Business News CMU Digest

CMU Digest 10.07.22: AI copyright exceptions, Deezer, PRS Foundation, Tim Westwood, Pandora

By | Published on Sunday 10 July 2022

UK Music

The key stories from the last week in the music business…

UK Music hit out at plans to introduce a new copyright exception into UK law to cover text and data mining. The proposed legal reform follows a review of UK intellectual property laws in the context of artificial intelligence, with AI makers often needing to mine data in order to train their technologies. Although the specific facts and trends being analysed by any one AI tool are not usually protected by copyright, the files and databases actually being accessed and processed often are. A data mining exception – allowing those copyright protected files to be utilised without the copyright owner’s permission – currently exists in the UK for non-commercial research, but the new proposed exception would be much wider to facilitate the development of more AI technologies. Cross-sector trade group UK Music called the proposed new exception “dangerous and damaging”, adding that it would allow AI companies to “launder” music in order to generate new content, and to that end should not be introduced. [READ MORE]

Deezer officially arrived on the Euronext stock exchange in Paris. The streaming service has become a publicly listed company via a merger with special purpose acquisition company I2PO, which raised capital on the Paris stock exchange last year with the intent of acquiring entertainment companies. Deezer CEO Jeronimo Folgueira said the stock market listing was “a milestone in the company’s history”, allowing the business to take “the first steps on a new and exciting journey to develop, expand and capture an even bigger part of the growing music streaming market”. Despite that optimism, Deezer’s share price slumped 35% on its first day of trading. [READ MORE]

A petition set up by the UK’s Featured Artists Coalition calling on PRS to change its position over the future funding of the PRS Foundation passed 1000 signatures. UK song rights collecting society PRS is set to cut the annual grant it provides to the talent development charity it founded from the current £2.5 million a year to £1 million, on the basis the specific income stream it uses to fund the Foundation – interest earned on royalties yet to be distributed – has declined. The FAC argues that the society should find other sources of income to keep funding the Foundation at current levels, proposing it divert monies from the digital black box, ie streaming royalties that have not been accurately allocated to specific works. As the FAC’s petition on this issue passed 1000 signatures artists including Sam Fender, Anna Calvi and Wolf Alice’s Joff Oddie specifically called on PRS to reverse its decision on Foundation funding. [READ MORE]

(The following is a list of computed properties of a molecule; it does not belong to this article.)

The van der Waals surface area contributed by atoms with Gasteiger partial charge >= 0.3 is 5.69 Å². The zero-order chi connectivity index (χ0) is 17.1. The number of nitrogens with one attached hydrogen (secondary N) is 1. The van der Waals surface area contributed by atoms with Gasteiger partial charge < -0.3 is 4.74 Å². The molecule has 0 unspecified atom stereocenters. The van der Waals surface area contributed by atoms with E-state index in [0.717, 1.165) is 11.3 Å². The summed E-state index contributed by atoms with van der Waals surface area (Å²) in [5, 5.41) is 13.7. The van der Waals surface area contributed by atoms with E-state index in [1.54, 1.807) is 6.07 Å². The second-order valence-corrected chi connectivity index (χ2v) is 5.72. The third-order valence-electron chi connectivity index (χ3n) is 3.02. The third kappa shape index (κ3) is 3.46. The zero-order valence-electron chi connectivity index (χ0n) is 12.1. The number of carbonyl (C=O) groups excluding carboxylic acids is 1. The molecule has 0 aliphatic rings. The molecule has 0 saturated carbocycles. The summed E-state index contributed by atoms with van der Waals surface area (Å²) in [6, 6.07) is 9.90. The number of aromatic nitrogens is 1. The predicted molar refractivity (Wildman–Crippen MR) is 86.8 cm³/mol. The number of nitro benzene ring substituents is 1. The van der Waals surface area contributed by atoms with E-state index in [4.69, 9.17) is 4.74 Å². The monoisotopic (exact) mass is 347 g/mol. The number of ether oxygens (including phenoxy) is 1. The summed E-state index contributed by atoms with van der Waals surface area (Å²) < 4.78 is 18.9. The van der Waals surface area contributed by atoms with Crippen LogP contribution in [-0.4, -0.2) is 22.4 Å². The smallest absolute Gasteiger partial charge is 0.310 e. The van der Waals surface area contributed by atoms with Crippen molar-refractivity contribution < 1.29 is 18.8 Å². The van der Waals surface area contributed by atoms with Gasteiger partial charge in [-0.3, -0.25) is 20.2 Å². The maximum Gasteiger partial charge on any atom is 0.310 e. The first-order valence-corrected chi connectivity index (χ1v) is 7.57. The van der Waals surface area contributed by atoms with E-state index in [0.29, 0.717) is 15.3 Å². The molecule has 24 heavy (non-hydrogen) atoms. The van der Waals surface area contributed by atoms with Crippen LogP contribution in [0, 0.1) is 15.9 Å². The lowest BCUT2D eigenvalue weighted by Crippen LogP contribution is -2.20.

The BBC admitted it is now aware of six formal complaints accusing former Radio 1 DJ Tim Westwood of inappropriate behaviour while he was working for the broadcaster. Some of those complaints have been made since the airing of a BBC Three documentary in April in which seven woman made allegations of sexual misconduct against the DJ. However, some of the complaints pre-date that documentary, despite the BBC previously saying it was not aware of any formal complaints involving its one-time long-term radio host. It now turns out that one of those older complaints resulted in management speaking to Westwood, while another was actually referred to the police. A spokesperson said that BBC boss Tim Davie was unaware of those older complaints when he first responded to the April documentary, and that an investigation into the DJ’s time with the broadcaster is ongoing and will report its findings in due course. For his part, Westwood has denied all the allegations made against him. [READ MORE]

Lewis Black became the latest comedian to sue Pandora over unlicensed jokes. Whereas with music, streaming services get separate licences for the separate rights that exist in recordings and the songs contained in those recordings, with comedy content only the recording rights have generally been licensed. An increasing number of comedians are arguing that another licence is required for the comedy material contained in their recordings, what in copyright terms would be a literary work. Black – who previously criticised Spotify for not fully licensing its comedy content – has now joined a number of other comedians, as well as the estates of Robin Williams and George Carlin, in suing Pandora in relation to this dispute. [READ MORE]

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